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Alec Baldwin returns to ‘SNL’ as Trump after Twitter spat

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The spat between Alec Baldwin and President Donald Trump probably won’t be over anytime soon.

Baldwin dropped by “Saturday Night Live” this weekend for a cold open that took aim at Trump’s chaotic week.

“I said I was going to run this country like a business,” Baldwin-as-Trump said. “That business is a Waffle House at 2 a.m. — crazies everywhere, staff walking out in the middle of their shift, managers taking money out of the cash register to pay off the Russian mob.”

The sketch mocked Trump’s shifting positions on gun control, Jared Kushner’s business ties, and the resignation of White House communications chief Hope Hicks.

“McMaster, are you staying, am I right?” Baldwin’s Trump asked, referring to his national security adviser. The camera then cut to an empty seat.

Kate McKinnon appeared near the end of the sketch as Attorney General Jeff Sessions. Trump might regularly criticize the real-life Sessions — but McKinnon as Sessions assured Baldwin that she isn’t heading for the exits.

“I’m like skunk stink on a birddog, sir,” McKinnon’s Sessions said. “I linger.”

“SNL” also took aim at Hollywood’s sexual misconduct scandals in a sketch that poked fun at the Oscars.

Alex Moffat, Pete Davidson and Kenan Thompson played actors on the red carpet at “The Grabbies,” an awards show with categories like “handsiest actor” and “most open robe.”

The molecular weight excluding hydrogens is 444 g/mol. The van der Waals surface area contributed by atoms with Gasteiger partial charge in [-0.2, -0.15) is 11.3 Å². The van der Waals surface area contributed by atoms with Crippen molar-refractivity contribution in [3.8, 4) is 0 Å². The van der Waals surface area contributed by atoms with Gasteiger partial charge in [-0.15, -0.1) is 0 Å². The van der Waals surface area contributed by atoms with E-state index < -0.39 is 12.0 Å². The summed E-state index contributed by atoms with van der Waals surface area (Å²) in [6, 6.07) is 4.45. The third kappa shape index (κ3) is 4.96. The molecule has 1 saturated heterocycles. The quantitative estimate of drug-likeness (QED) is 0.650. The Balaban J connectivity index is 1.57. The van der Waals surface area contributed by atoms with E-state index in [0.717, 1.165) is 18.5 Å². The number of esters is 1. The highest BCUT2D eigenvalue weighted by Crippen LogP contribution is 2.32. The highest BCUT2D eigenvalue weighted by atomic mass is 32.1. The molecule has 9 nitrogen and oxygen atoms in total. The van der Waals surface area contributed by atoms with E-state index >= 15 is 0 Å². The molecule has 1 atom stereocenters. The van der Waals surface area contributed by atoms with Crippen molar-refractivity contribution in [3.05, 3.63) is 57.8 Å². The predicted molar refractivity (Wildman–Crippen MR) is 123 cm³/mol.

The episode was hosted by basketball analyst and former NBA great Charles Barkley — hosting the show for the fourth time — who in his monologue hit back at critics who complain of athletes kneeling during the national anthem or speaking out on political and social issues.

“A lot of professional athletes are worried about speaking out might hurt their career. Well, here’s something that contradicts all of that: Me,” Barkley said. “I’ve been saying whatever the hell I want for 30 years, and I’m doing great.”

The popular hip-hop trio Migos was the musical guest.

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UEFA abolishes away goals rule after more than half a century | UK News

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Europe’s football governing body UEFA has abolished the away goals rule for all of its club competitions from next season.

All ties that are level on aggregate at the end of the second leg will now go to extra time.

Paris Saint-Germain’s victory over Bayern Munich in last season’s Champions League quarter-finals will go down in history as the last away goals result in the tournament before the rule change.